I'll be heading to the 2009 Clio Awards tomorrow. No, I'm not getting an award, other than the honor of having been invited and getting a full pass to all the events. The invite was for the work that Carri, Helen and I did on the Mad Men Twitter campaign and they'd like us to live, ahem, tweet1
It's exciting, sure, but...
Look, I've been pushing this envelope for so long you could put a small country in it. I started online advertising in '95 when the only ad model was a 468x60 banner and the only option was to buy or sell on a cost per thousand impression model.
We invented ways to track clicks and then buy and sell clicks, then we had to invent ways to track purchases or form fill outs so we could buy and sell on actions. Then we shattered the banner ad and got into all sorts of stuff.
I had a Palm Pilot with a cell modem on it back in 97 and we started developing mobile apps for sales people who needed mobile sales and inventory tracking (there was an App for that a LONG time ago, Apple). And, don't get me started on Social Media widgets, which I was working on back in '98 when Social Media was called "viral".
The thing that has slowed me down over the years has been being too far ahead of the curve. When I was selling web development back in '95, I had to sell dial-up to get people online and THEN get them interested in a website. Fairly long sales cycle.
When I was pitching mobile apps in 2000, most people were still just getting the hang of text messaging. Heck, when I was selling computers in the late '80s there were bulletin boards, but no Internet...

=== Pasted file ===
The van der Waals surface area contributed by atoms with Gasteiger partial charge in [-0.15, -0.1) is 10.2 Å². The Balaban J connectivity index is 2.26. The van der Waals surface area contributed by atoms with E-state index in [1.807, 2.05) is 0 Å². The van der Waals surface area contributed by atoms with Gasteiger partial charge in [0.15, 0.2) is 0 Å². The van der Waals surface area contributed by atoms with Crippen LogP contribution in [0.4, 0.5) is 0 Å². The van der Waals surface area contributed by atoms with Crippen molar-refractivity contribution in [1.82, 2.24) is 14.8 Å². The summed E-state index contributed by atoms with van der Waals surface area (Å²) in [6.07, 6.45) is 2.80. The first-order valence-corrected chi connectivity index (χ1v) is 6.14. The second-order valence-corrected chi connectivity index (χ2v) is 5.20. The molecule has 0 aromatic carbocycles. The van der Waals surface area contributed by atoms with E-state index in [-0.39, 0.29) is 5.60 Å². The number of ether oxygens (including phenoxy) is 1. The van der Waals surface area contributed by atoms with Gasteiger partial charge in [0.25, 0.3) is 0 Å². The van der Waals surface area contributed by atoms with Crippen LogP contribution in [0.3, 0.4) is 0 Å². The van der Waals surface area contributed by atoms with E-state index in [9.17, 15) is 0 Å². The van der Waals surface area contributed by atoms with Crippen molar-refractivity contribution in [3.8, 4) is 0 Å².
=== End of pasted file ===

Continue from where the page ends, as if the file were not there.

Over the past couple years things have come together. Not only has the market matured, but Conquent has the portfolio and the experience to bridge a wide range of industries and the equally wide range of media you can push your message through (web, social platforms, mobile, and don't screw traditional in the process). Getting the multimedia world of broadband right across all these properties is a trick, but nothing new to the team.
What's exciting is taking these tested ideas (mobile, social media and just plain old fashioned web) and hooking them up in new ways to new campaigns. Our recent work with Hill and Knowlton has shown me that the traditional world is hungry for these tools. It's hard to find a group that can talk plain english about these complex topics, and that's where Conquent comes in. It's not buzzwords, it's not jumping on the latest band wagon, it's just plain old business and marketing sense using the tools to get the job done.
I'm really looking forward to talking with folks at the CLIOs to see what they're looking for next, and maybe show them a few things they haven't thought of...
Note 1: I really hate that term "tweet"; I mean "posting" is fine. But as we don't search, we "Google", the branding of activities continues to grow.
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